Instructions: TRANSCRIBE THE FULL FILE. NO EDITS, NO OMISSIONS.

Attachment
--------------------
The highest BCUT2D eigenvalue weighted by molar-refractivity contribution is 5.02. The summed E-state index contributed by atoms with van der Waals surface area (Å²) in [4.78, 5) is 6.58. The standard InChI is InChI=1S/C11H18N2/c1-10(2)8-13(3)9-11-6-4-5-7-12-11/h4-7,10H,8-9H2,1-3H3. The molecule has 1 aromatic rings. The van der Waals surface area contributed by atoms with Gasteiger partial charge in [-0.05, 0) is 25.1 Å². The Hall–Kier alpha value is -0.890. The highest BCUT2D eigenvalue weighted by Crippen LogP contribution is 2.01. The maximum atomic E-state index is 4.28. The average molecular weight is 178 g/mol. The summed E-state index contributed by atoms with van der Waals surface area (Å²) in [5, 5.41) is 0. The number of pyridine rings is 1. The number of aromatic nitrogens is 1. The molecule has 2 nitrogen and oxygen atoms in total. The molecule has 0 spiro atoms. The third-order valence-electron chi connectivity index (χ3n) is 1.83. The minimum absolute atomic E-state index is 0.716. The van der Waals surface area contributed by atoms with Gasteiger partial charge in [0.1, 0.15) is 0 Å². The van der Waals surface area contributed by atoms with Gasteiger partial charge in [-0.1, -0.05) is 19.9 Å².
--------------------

The highest BCUT2D eigenvalue weighted by molar-refractivity contribution is 5.02. The summed E-state index contributed by atoms with van der Waals surface area (Å²) in [4.78, 5) is 6.58. The standard InChI is InChI=1S/C11H18N2/c1-10(2)8-13(3)9-11-6-4-5-7-12-11/h4-7,10H,8-9H2,1-3H3. The molecule has 1 aromatic rings. The van der Waals surface area contributed by atoms with Gasteiger partial charge in [-0.05, 0) is 25.1 Å². The Hall–Kier alpha value is -0.890. The highest BCUT2D eigenvalue weighted by Crippen LogP contribution is 2.01. The maximum atomic E-state index is 4.28. The average molecular weight is 178 g/mol. The summed E-state index contributed by atoms with van der Waals surface area (Å²) in [5, 5.41) is 0. The number of pyridine rings is 1. The number of aromatic nitrogens is 1. The molecule has 2 nitrogen and oxygen atoms in total. The molecule has 0 spiro atoms. The third-order valence-electron chi connectivity index (χ3n) is 1.83. The minimum absolute atomic E-state index is 0.716. The van der Waals surface area contributed by atoms with Gasteiger partial charge in [0.1, 0.15) is 0 Å². The van der Waals surface area contributed by atoms with Gasteiger partial charge in [-0.1, -0.05) is 19.9 Å².